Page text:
The total time for all 5 stages to give a single 18 figure 3 base unit was 13 Hours and 25 Minutes (that works out, all in, at just under 45 minutes Per figure). Using that as fair average to estimate the time needed for doing six units per side ( accepting that cavalry will take a little longer and artillery a little less) will take close to around 150 hours. Yikes! that seems a lot of hours, but I sat looking at my tray of (much more numerous 10 / 12mm) confederates, which would probably roughly occupy the same table space and thought that they took quite a while to do anyway.
I am also pretty sure that I can cut that time as technique and style improve with experience (wrong ..... see edit above! But I think other people could go faster than I do and still get good results).
The flags are included in the box, but that sheet also has all of the uniform pictures and descriptions on the back, so it seems worthwhile to photograph the uniform side of the sheet before cutting any flags. The flags are on heavy paper, but I used plenty of PVA glue and as I worked the flag, I found some of the flag ink came off through it getting wet and creased while being formed into a natural shape, so some care is needed when adding them to the figure - but they do look good and a few dabs of paint here and there makes the flags good again.
For a terrain contribution this month, I have gone for trees, adding some taller ones to pad out the existing collection. The first one (left in the photo below) was inspired by the wire home made model as shown by Mel The Terrain Tutor (link below), which took a bit of time, but I liked doing it and have enough supplies to do a few more. The Lichen that I used was very light, so some green was sprayed into the foliage.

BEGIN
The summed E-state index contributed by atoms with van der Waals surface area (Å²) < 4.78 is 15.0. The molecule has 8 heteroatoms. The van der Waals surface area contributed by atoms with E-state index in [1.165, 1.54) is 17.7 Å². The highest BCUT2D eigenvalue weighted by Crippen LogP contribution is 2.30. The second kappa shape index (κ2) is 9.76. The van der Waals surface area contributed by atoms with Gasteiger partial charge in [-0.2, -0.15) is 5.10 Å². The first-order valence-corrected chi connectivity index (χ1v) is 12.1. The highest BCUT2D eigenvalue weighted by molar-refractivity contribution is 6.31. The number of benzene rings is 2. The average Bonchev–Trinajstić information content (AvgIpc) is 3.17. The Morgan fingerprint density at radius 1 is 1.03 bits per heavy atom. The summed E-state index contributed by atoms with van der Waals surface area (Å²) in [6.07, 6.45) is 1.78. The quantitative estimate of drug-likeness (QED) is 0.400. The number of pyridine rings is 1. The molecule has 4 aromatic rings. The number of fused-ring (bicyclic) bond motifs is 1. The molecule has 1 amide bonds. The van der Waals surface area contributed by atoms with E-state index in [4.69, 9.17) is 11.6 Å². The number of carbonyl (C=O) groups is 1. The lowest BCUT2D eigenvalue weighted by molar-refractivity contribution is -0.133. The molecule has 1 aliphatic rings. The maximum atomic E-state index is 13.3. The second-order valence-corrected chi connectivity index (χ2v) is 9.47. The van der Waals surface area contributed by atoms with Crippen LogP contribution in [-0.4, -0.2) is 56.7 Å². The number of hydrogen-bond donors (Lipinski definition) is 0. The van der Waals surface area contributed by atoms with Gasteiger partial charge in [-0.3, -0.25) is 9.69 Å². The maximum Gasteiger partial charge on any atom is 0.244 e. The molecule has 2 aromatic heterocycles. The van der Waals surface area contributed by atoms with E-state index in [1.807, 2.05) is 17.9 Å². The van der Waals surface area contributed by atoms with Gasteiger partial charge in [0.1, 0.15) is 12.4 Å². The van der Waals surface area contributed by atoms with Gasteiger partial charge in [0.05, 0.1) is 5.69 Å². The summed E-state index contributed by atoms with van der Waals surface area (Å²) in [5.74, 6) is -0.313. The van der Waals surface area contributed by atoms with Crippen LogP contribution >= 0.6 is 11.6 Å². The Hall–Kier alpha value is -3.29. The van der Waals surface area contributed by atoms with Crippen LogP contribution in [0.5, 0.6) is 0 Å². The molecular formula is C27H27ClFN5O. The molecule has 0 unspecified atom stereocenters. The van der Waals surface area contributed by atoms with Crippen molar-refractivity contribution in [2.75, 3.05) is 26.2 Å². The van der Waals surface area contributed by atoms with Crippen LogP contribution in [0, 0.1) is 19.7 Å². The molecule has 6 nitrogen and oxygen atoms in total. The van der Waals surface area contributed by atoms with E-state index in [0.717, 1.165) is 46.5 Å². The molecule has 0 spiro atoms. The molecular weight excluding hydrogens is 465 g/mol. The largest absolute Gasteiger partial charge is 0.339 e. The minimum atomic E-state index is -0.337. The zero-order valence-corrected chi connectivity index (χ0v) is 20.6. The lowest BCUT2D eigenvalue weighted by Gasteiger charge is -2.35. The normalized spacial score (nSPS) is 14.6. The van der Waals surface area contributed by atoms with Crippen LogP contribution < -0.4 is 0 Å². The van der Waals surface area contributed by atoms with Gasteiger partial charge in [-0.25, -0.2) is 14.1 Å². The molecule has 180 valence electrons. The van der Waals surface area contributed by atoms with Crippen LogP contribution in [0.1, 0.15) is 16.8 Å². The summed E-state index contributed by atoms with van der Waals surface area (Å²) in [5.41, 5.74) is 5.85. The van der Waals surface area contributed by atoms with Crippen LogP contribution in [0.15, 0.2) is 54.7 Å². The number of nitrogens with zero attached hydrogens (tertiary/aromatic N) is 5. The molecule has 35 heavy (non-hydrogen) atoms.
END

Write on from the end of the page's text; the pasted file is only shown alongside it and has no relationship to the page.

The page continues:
This turned out to be a sort of stage 1 tree, as later in another video, he modified it by spraying glue on it and rolling it in coarse turf - looking very good indeed, but I am fairly happy with this scruffy old thing as it is.
The second tree (middle tree in the above photo) was of the type available in Woodland Scenics kits (below photo), which I have struggled with in the past, due to trying to use their tacky glue to get the foliage to stay on the tree armature and failing. This time I used my trusty assistant, the hot glue gun and some Copydex glue, it seemed to work fine, with everything locked down afterwards with their scenic cement (I am guessing this is watered down PVA with something added to reduce surface tension), followed by a blast of hairspray. The clump foliage is a very uniform dark green, so to give some leafy contrast, I passed some lighter green spray very sparingly over the outer foliage.